21 Jun UW scientist wins Blue Planet Prize
Steve Carpenter, one of the world’s foremost lake ecologists and professor emerit at the University of Wisconsin–Madison, has been awarded the Blue Planet Prize.
The Blue Planet Prize has been awarded annually by the Asahi Glass Foundation since 1992 to two individuals or organizations in recognition of outstanding achievements in and application of scientific research that have helped provide solutions to global environmental problems. The name is a reference to cosmonaut Yuri Gagarin’s first eyewitness description of our planet from space — “the Earth is blue.”
The other recipient of the 31st Blue Planet Prize is Jigme Singye Wangchuck, the king of Bhutan. The pair will accept their awards and deliver commemorative lectures at ceremonies in October at the University of Tokyo and Kyoto University.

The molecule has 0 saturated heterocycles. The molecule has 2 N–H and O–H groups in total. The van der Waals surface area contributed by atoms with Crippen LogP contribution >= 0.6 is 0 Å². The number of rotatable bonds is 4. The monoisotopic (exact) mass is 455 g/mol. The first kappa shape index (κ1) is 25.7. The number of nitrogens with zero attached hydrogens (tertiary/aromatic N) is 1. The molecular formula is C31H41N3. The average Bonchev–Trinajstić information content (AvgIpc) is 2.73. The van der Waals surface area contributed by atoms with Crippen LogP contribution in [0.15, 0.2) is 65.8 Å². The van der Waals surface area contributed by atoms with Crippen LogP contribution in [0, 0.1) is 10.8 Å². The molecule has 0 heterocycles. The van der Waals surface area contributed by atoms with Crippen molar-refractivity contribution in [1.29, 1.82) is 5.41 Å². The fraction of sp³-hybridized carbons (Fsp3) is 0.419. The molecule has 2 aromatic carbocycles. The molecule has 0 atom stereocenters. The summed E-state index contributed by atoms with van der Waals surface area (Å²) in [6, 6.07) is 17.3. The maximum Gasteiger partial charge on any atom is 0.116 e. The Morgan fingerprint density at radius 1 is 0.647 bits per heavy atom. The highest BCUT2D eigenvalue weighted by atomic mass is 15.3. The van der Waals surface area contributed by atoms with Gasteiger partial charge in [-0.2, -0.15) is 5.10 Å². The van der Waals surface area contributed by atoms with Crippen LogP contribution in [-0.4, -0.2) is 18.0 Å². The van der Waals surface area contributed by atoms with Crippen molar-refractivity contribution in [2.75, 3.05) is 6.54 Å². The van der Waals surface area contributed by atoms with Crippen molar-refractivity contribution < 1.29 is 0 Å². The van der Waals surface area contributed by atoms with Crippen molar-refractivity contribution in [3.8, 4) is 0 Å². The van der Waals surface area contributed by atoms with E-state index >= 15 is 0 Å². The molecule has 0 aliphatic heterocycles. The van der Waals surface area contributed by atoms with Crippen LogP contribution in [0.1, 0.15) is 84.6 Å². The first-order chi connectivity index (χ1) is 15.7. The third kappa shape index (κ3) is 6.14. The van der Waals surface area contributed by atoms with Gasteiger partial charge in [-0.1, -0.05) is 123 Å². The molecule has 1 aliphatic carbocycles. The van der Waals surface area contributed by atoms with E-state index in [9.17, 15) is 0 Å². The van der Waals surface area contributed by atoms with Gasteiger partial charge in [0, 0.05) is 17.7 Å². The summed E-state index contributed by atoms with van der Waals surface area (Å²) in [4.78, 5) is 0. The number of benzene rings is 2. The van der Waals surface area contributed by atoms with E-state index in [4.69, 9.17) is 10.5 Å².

Carpenter, a member of the UW–Madison Center for Limnology faculty since 1989 and its director from 2009 to 2017, received the award in recognition of more than 40 years of study and description of lake ecosystems.
“Through his research on lake eutrophication, from nutrients such as phosphorus and nitrogen, he studied the resilience of lakes using mathematical models, providing a new perspective on social-ecological systems,” the foundation’s citation says. “He also worked on environmental pollution from phosphorus and nitrogen through land use, showing the critical state of the global phosphorus cycle and the need to review human activity from a broad geochemical viewpoint.”